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This project investigates the use of vehicle light-emitting diode (LED) headlamp devices for improving the accuracy and reliability of traffic (sensing and communication) data measurements required for developing effective intelligent transportation systems (ITS) technologies and solutions. Vehicular communication and sensing technologies are mainly based on conventional radio frequency (RF) or laser technologies. These systems suffer from several issues such as RF interference and poor performance in scenarios where the incidence angle between the speed detector and the vehicle is rapidly varying. Introducing a new sensing technology will add diversity to these systems and enhance the reliability of the real-time data. In this project, we proposed and investigated a novel speed estimation sensing system named “Visible Light Detection and Ranging (ViLDAR)” (patent pending).

ViLDAR utilizes visible light-sensing technology to measure the variation of the vehicle’s headlamp light intensity to estimate the vehicle speed. Similarly, visible light sensing technology is used for data communication purposes, where the vehicle headlamp is utilized for wireless data transmission purposes. This project outlines the ViLDAR system simulations, implementation including hardware and software components, experimental evaluation in both laboratory and outdoor environments. The experimental measurement settings of the ViLDAR experiments are detailed. Encouraging results for both sensing and communication scenarios are obtained. The outcome of this proof-of-concept study both in the laboratory and outdoor validates the merit of the proposed technology in speed estimation (sensing) and data communication. The outcomes of this project will inspire a wide and diverse range of researchers, scientists and practitioners from the ITS community to explore this new and exciting technology. This project built initial steps in exploring this new sensing and communication modality using vehicle headlamps, leaving open a wide field for exploration and novel research.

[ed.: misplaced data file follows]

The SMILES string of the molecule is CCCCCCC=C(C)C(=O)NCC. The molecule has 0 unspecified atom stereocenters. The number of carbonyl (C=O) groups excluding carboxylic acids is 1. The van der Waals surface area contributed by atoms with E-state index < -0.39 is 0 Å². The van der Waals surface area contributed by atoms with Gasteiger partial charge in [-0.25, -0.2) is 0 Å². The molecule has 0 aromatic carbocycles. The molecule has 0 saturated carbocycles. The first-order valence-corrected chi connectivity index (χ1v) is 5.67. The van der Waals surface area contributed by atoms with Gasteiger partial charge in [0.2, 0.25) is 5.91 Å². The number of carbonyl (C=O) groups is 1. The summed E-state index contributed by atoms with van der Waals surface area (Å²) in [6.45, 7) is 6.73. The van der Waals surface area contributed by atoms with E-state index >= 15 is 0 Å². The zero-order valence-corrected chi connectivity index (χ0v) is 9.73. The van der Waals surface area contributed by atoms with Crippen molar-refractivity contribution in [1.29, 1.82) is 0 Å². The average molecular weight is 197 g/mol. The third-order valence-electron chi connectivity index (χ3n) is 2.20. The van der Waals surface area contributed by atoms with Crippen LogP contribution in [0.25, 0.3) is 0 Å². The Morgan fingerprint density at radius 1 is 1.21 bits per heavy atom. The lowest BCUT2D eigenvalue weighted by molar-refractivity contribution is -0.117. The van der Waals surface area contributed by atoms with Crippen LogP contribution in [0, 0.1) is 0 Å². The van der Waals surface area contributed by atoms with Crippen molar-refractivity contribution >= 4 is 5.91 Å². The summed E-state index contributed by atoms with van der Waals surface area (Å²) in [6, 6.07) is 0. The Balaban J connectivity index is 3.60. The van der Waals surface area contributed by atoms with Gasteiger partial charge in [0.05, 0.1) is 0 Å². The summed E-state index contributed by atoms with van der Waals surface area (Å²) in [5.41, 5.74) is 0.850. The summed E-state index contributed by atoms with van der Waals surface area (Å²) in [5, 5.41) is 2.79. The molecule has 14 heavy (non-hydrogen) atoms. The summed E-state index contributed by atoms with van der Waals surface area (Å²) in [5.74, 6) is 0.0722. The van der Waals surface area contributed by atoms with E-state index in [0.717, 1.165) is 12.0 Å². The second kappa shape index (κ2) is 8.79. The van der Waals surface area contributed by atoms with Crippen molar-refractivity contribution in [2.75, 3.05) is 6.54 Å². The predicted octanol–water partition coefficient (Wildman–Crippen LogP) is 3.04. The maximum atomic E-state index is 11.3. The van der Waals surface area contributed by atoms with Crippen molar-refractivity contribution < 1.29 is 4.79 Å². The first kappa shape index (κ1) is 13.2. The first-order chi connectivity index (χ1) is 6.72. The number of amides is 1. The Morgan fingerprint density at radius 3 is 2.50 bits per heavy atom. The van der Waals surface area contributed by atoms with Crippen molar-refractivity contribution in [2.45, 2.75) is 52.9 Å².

Tran-SET Project No. 18ITSOSU01